How Do Magnets Work
A Magnet is any thing that has a magnetic field.
But What is a Magnetic Field
Magnetic force is one of four fundamental forces in the world. (In case you were wondering, gravity, strong atomic forces, and weak atomic forces are the other three). And magnetic fields are the forces of electrical currents and magnetic materials acting in a certain manner. Each magnet has opposing magnetic fields. These fields are polar, meaning that they have two different ends which repel each other. We call these ends North and South. (And yes, the directions North and South do relate to the Earth’s magnetic force). From the north pole is where magnetic force originates from and it travels until it terminates in the south pole. Because of the shape of the globe, these magnetic forces are closer together the closer they are to the poles and further apart as they travel towards the equator. These magnetic fields are always present, even if there isn’t a magnet to tell you so. [Fun Fact: The magnetic poles, (north and south), reverse every couple of thousand years, and we are due for a flip any time!]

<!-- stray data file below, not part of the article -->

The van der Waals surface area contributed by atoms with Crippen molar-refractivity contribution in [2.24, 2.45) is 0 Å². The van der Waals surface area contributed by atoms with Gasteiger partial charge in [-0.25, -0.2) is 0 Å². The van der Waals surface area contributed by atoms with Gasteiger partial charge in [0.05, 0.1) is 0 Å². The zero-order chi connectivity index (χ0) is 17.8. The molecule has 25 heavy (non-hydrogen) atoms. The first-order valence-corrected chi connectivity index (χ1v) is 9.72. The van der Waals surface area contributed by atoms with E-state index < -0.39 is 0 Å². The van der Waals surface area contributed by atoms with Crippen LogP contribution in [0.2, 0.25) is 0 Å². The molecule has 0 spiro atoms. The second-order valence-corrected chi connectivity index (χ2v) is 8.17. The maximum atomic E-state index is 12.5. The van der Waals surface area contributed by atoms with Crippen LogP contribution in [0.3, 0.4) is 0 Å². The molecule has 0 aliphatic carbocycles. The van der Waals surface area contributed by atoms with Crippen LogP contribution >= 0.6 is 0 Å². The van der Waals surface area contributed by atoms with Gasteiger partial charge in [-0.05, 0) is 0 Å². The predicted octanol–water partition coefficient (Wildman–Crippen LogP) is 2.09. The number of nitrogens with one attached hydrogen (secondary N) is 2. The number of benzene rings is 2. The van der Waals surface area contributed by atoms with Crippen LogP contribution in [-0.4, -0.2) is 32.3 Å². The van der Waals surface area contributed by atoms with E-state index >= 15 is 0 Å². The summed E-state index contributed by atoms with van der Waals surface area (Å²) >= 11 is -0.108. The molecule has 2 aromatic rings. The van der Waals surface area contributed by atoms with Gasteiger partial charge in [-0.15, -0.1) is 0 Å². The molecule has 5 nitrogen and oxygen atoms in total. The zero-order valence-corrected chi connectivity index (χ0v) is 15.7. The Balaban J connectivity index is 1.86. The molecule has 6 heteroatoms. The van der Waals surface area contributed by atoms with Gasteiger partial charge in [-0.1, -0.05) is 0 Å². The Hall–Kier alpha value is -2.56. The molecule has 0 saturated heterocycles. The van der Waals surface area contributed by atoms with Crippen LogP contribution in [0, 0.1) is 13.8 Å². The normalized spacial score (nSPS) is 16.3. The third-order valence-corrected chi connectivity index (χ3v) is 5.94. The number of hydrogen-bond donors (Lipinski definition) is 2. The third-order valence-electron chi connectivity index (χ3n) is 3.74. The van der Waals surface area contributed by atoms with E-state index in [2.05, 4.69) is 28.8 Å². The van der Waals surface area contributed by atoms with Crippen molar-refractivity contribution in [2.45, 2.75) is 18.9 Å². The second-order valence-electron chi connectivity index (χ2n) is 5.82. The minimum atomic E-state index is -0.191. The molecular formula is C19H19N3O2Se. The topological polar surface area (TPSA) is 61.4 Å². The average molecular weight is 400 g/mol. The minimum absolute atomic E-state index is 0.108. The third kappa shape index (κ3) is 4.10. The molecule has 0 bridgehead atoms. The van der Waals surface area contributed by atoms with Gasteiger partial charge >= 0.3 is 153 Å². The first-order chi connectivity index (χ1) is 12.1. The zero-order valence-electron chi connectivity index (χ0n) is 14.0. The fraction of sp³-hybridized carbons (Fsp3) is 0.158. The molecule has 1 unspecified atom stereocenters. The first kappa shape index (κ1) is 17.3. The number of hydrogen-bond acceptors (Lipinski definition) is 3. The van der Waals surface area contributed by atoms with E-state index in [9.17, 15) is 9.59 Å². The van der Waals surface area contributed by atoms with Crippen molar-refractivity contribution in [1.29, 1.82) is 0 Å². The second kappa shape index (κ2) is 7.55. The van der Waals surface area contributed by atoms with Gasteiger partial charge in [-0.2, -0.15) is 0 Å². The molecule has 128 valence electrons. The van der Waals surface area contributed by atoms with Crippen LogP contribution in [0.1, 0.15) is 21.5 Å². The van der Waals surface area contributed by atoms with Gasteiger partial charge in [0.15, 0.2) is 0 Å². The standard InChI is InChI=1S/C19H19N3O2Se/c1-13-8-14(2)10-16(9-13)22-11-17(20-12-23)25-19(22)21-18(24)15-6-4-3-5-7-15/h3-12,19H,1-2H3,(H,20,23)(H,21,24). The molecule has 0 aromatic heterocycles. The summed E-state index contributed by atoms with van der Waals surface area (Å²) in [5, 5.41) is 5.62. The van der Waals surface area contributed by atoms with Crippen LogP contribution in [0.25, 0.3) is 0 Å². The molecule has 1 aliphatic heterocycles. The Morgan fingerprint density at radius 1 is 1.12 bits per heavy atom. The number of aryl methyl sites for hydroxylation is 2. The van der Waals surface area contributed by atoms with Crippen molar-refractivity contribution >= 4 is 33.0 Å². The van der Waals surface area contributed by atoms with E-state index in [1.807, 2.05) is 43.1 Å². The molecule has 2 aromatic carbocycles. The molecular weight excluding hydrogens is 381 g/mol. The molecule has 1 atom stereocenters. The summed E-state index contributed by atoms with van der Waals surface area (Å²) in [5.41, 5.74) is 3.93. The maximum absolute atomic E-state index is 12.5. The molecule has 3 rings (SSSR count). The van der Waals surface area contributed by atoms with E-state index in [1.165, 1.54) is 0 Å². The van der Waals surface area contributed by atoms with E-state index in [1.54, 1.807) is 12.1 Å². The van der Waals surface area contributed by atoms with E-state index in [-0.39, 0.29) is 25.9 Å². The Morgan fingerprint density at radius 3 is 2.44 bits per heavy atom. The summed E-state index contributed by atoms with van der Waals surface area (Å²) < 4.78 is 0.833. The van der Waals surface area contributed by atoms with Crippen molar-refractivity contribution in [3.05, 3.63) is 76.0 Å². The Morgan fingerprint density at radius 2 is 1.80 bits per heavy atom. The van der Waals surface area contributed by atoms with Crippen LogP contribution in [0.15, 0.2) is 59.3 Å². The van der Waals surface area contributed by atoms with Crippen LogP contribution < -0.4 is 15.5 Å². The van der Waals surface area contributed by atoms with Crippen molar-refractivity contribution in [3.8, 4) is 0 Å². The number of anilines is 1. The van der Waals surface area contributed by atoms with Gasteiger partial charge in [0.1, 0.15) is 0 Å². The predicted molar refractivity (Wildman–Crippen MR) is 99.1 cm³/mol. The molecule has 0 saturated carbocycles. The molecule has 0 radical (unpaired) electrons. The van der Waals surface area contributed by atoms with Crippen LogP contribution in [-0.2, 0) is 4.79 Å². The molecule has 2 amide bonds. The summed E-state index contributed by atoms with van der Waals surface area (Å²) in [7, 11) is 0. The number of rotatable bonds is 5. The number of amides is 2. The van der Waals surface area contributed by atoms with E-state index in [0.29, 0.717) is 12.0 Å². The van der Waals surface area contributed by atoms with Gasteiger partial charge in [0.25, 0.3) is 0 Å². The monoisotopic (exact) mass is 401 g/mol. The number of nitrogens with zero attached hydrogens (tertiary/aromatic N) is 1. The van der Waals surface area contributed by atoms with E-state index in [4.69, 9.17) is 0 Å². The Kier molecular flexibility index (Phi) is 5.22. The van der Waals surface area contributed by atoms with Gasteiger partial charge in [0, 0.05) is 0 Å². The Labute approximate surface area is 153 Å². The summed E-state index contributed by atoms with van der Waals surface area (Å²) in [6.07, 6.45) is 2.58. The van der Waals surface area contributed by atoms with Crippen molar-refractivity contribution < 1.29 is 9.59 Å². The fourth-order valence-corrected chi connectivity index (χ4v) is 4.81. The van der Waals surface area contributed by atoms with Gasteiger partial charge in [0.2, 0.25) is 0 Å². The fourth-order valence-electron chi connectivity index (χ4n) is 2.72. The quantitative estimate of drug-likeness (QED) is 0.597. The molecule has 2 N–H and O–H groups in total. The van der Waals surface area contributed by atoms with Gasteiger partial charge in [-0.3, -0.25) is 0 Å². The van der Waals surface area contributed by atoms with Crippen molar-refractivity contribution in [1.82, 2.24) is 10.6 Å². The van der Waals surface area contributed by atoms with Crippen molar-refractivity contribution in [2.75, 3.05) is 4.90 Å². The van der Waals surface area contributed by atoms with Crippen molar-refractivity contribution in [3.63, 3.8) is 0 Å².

Common Applications for Magnets
As you can see, magnets are surprisingly complex. But for all their complexity, what else can magnets be used for other than sticking your homework onto the fridge? Well, for one thing, magnets are part of what make your television work. Normally, the electrons which light up the screen are want to travel in a straight line, but powerful electromanets are used to disperse these electrons which then hit the screen and help it light up.
Fun Experiment With Magnets
So while some objects are “permanent magnets,” meaning that they will always be magnetized and create their own magnetic field, other objects are not permanent magnets and you can actually magnetize them with another magnet. Here is an easy experiment to demonstrate this.
What you’ll need:
- A permanent magnet. Most fridge magnets are permanent magnets. Basically, you’re looking for a dense black magnetic object, usually they are circular.
- A paper clip.
After you locate the two necessary items, begin to rub the permanent magnet onto the paper clip. You’ll probably have to do this for awhile. After about 5 minutes of rubbing, you’ll be able to use the paper clip as a magnet. So go ahead, stick it to the fridge!
Magnets are really cool and you would be surprised how important they are in every day life. As you become more advanced in your scientific training, you’ll find out that magnetic force is a fundamental backbone of physics and the universe as we know it.